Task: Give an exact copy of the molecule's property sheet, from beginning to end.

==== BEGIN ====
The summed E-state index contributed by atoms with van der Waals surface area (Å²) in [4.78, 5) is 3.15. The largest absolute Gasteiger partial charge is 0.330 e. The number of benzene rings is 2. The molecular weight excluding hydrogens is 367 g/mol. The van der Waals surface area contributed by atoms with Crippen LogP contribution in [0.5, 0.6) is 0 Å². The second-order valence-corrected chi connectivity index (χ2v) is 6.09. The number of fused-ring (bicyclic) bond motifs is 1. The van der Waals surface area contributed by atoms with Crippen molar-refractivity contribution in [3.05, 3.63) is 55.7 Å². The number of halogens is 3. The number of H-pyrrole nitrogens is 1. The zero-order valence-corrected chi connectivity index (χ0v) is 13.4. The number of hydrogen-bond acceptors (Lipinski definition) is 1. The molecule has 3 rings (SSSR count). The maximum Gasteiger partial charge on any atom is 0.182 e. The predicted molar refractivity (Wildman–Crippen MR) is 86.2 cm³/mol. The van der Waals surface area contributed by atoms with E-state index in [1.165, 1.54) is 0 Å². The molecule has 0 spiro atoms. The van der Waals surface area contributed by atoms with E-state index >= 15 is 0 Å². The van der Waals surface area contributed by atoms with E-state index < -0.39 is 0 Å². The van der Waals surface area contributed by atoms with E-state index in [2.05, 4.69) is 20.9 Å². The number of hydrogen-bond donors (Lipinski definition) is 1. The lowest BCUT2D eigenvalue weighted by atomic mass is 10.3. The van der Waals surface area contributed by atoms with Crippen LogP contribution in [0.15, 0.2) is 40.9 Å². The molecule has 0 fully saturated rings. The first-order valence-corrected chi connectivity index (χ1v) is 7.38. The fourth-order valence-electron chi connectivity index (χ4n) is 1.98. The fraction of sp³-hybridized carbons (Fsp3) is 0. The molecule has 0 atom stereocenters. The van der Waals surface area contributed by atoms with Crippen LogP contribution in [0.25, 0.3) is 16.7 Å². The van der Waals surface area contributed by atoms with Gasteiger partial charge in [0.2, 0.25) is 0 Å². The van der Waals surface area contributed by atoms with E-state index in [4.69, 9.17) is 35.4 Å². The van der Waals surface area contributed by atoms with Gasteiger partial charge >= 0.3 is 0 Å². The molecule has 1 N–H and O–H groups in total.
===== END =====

The summed E-state index contributed by atoms with van der Waals surface area (Å²) in [4.78, 5) is 3.15. The largest absolute Gasteiger partial charge is 0.330 e. The number of benzene rings is 2. The molecular weight excluding hydrogens is 367 g/mol. The van der Waals surface area contributed by atoms with Crippen LogP contribution in [0.5, 0.6) is 0 Å². The second-order valence-corrected chi connectivity index (χ2v) is 6.09. The number of fused-ring (bicyclic) bond motifs is 1. The van der Waals surface area contributed by atoms with Crippen molar-refractivity contribution in [3.05, 3.63) is 55.7 Å². The number of halogens is 3. The number of H-pyrrole nitrogens is 1. The zero-order valence-corrected chi connectivity index (χ0v) is 13.4. The number of hydrogen-bond acceptors (Lipinski definition) is 1. The molecule has 3 rings (SSSR count). The maximum Gasteiger partial charge on any atom is 0.182 e. The predicted molar refractivity (Wildman–Crippen MR) is 86.2 cm³/mol. The van der Waals surface area contributed by atoms with E-state index in [1.165, 1.54) is 0 Å². The molecule has 0 spiro atoms. The van der Waals surface area contributed by atoms with E-state index >= 15 is 0 Å². The van der Waals surface area contributed by atoms with E-state index < -0.39 is 0 Å². The van der Waals surface area contributed by atoms with E-state index in [2.05, 4.69) is 20.9 Å². The number of hydrogen-bond donors (Lipinski definition) is 1. The lowest BCUT2D eigenvalue weighted by atomic mass is 10.3. The van der Waals surface area contributed by atoms with Crippen LogP contribution in [0.15, 0.2) is 40.9 Å². The molecule has 0 fully saturated rings. The first-order valence-corrected chi connectivity index (χ1v) is 7.38. The fourth-order valence-electron chi connectivity index (χ4n) is 1.98. The fraction of sp³-hybridized carbons (Fsp3) is 0. The molecule has 0 atom stereocenters. The van der Waals surface area contributed by atoms with Crippen LogP contribution in [0.25, 0.3) is 16.7 Å². The van der Waals surface area contributed by atoms with Gasteiger partial charge in [0.2, 0.25) is 0 Å². The van der Waals surface area contributed by atoms with E-state index in [4.69, 9.17) is 35.4 Å². The van der Waals surface area contributed by atoms with Gasteiger partial charge >= 0.3 is 0 Å². The molecule has 1 N–H and O–H groups in total.